There was a time in my life that all I wanted to do was play golf.
It lasted for almost a decade, before I started running because I thought it was better for me; better, as in less expensive. Also, in running there are no two-stroke penalties or 30-pound bags to lug around on my shoulder. And nothing is ‘out of bounds.’
I was a pretty fair golfer. I won my first tournament at the age of 12. I was named to Jacksonville’s All-City high school golf team my sophomore and junior years. (What happened my senior year is another story for another day.) At 16, I finished as the *runner up at the prestigious Arthur Jeffords Memorial golf tournament in Savannah.
Supposedly, that performance would enhance my resume if I wanted to play golf for the University of Florida. (A few years later, I proved that to be false; another story for another day.)
* I swear to this day that John Stacy only won the tournament because
(a) it was played on his home course and that gave him an unfair advantage,
(b) he came from a golfing family – his sister Hollis won the U.S. Women’s Open
three times, and (c) he was a much, much better golfer than me.
I’ve been asked many times if I ever had the opportunity to meet any really famous golfers in person. Sorry to disappoint, but the short answer is this: close, but no cigar. Or, putting it into golfing terminology, I was just off the green. Now for the long answer.
I played a lot of golf at the Mayport (Florida) Naval Station golf course. For several years, the course hosted a tournament offering a rather small purse of prize money. Since I was still in high school, the head pro wouldn’t let me play, but he said I could caddie because I knew my way around the golf course pretty well. I caddied for two years: the first for George Shortridge, the second for Jim Delich. (I’ll wait while you Google their names.)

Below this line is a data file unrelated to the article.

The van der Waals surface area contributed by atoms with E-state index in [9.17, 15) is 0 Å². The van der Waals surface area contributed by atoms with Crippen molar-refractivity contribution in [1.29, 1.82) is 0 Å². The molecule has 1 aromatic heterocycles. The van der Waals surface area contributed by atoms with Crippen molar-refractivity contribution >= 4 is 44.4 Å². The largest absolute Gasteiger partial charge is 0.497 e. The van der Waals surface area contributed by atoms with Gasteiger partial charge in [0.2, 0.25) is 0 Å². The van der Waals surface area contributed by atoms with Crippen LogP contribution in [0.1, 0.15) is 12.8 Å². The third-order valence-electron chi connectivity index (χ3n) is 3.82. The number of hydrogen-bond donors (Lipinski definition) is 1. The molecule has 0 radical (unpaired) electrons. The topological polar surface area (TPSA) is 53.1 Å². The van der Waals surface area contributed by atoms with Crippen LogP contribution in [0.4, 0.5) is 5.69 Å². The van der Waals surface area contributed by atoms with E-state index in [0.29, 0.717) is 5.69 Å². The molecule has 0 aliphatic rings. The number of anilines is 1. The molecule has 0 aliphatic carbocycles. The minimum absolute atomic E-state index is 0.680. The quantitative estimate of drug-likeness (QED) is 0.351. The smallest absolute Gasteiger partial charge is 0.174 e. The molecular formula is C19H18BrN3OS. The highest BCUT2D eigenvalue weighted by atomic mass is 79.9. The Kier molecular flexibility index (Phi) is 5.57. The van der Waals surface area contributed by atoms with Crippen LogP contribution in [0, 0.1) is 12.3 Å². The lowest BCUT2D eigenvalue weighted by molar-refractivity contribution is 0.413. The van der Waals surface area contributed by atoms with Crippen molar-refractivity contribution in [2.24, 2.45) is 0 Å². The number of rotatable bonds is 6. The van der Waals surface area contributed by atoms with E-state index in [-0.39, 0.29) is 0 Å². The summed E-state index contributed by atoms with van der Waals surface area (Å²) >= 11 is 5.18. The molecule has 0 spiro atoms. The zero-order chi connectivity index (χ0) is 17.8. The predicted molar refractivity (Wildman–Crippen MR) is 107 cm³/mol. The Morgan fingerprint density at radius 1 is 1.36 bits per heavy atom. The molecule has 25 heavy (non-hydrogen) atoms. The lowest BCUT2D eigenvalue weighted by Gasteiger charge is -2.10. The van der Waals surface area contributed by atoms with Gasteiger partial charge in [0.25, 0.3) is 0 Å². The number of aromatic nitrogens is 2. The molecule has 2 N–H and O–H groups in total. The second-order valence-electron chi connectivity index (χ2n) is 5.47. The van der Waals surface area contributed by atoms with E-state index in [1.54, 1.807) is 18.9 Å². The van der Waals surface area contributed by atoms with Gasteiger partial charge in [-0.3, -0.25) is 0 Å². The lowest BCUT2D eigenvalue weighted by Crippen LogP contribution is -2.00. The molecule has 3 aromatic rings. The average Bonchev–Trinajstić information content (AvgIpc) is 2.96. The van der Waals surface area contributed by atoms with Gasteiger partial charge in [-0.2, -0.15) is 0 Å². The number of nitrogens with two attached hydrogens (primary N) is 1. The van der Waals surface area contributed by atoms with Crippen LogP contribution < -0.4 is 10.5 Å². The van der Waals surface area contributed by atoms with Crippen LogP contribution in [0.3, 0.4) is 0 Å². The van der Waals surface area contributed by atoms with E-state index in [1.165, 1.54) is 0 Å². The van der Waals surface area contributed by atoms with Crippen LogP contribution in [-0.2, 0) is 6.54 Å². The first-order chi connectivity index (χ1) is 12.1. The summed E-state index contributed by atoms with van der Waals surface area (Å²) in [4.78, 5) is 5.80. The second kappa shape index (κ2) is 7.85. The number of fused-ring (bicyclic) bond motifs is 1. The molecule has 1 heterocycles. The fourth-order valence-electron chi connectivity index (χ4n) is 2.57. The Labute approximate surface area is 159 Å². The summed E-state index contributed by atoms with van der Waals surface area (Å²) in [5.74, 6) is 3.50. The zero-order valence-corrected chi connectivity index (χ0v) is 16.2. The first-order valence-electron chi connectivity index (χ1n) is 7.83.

I’ll be honest: I Googled their names as well. Apparently, both golfers added to their resumes after I showed them around Mayport. In some small way, I’d like to think I had something to do with their success, as insignificant as it may have been. The only thing I remember about the experience – and I remember it vividly - is that on the third hole, Delich took a few angry swings at the ground after hitting a bad shot and eventually ripped a large divot from the ground, The divot flew through the air and landed on playing partner Dewitt Weaver’s head.
Golf fans will recognize the name Dewitt Weaver. He played on the PGA tour for many years. Coincidentally, I wrote a column about Weaver’s three talented grandchildren a couple years ago. I asked their father to ask his dad (Dewitt) if he remembered the divot toupee. Unfortunately, he didn’t even remember playing in the Mayport Open, which I think is because of the rather small purse of prize money I mentioned earlier.
One summer, that same head pro invited me to join him in an exhibition match with Steve Melynk, the 1969 U.S. Amateur champion. I can still hear what Melynk said to me as I was holding the flag for him as he was getting ready to putt, as clearly if it was only yesterday: ‘Would you mind standing on the other side of the pin – I can’t see the cup because of your shadow.’